Bottom line: the whole process can become a real process. In this real process, an observer outside a black hole "sees" the black hole hole swallow a negative-energy particle while emiitting a positve energy particle (the other member of the matter-antmatter pair). The balck hole radiates.

Regards,
George

So I should have said " negative energy particle" instead of anti-particle. But that doesn't change the basic question - aren't negative and positive energy particles equally likely to fall into the event horizon? Wouldn't they just cancel each other out?

Algr said:
So I should have said " negative energy particle" instead of anti-particle. But that doesn't change the basic question - aren't negative and positive energy particles equally likely to fall into the event horizon? Wouldn't they just cancel each other out?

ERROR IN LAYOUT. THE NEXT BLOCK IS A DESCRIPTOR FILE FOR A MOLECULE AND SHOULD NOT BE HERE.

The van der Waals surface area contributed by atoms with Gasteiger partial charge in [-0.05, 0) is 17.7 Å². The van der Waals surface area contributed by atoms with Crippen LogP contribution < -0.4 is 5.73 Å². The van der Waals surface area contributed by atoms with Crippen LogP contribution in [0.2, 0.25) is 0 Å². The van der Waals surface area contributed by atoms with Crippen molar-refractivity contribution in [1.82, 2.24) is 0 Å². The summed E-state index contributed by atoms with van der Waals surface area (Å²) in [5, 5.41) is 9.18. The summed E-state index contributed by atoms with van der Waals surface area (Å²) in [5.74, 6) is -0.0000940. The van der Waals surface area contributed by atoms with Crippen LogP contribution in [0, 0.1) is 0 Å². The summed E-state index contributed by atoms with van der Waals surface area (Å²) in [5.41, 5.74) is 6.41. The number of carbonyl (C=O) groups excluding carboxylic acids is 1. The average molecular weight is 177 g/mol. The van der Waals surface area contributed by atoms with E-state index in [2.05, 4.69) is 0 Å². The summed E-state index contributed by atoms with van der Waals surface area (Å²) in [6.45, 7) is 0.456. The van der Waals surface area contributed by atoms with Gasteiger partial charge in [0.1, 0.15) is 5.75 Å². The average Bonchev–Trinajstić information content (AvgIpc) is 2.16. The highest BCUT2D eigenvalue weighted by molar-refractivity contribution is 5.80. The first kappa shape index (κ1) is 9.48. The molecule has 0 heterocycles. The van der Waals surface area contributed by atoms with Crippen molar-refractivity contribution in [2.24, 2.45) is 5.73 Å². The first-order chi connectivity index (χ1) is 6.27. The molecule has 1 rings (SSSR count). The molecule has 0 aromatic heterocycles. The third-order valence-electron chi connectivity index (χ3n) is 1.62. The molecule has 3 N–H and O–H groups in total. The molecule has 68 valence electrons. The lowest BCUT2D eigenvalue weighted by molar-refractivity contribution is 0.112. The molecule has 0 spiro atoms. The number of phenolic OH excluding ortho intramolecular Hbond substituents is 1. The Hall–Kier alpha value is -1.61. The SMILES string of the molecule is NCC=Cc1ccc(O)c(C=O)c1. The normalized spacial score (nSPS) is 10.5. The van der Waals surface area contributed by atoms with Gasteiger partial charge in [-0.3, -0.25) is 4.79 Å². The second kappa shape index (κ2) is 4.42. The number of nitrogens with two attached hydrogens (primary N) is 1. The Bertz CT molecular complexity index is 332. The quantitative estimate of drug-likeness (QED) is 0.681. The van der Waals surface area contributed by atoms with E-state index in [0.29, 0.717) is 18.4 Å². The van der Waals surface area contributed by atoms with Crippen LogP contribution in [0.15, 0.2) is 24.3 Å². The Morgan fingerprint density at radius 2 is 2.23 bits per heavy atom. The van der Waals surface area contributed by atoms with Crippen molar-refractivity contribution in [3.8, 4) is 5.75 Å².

From the link that I gave,
Steve Carlip said:
Note that this doesn't work in the other direction -- you can't have the positive-energy particle cross the horizon and leaves the negative- energy particle stranded outside, since a negative-energy particle can't continue to exist outside the horizon for a time longer than h/E. So the black hole can lose energy to vacuum fluctuations, but it can't gain energy.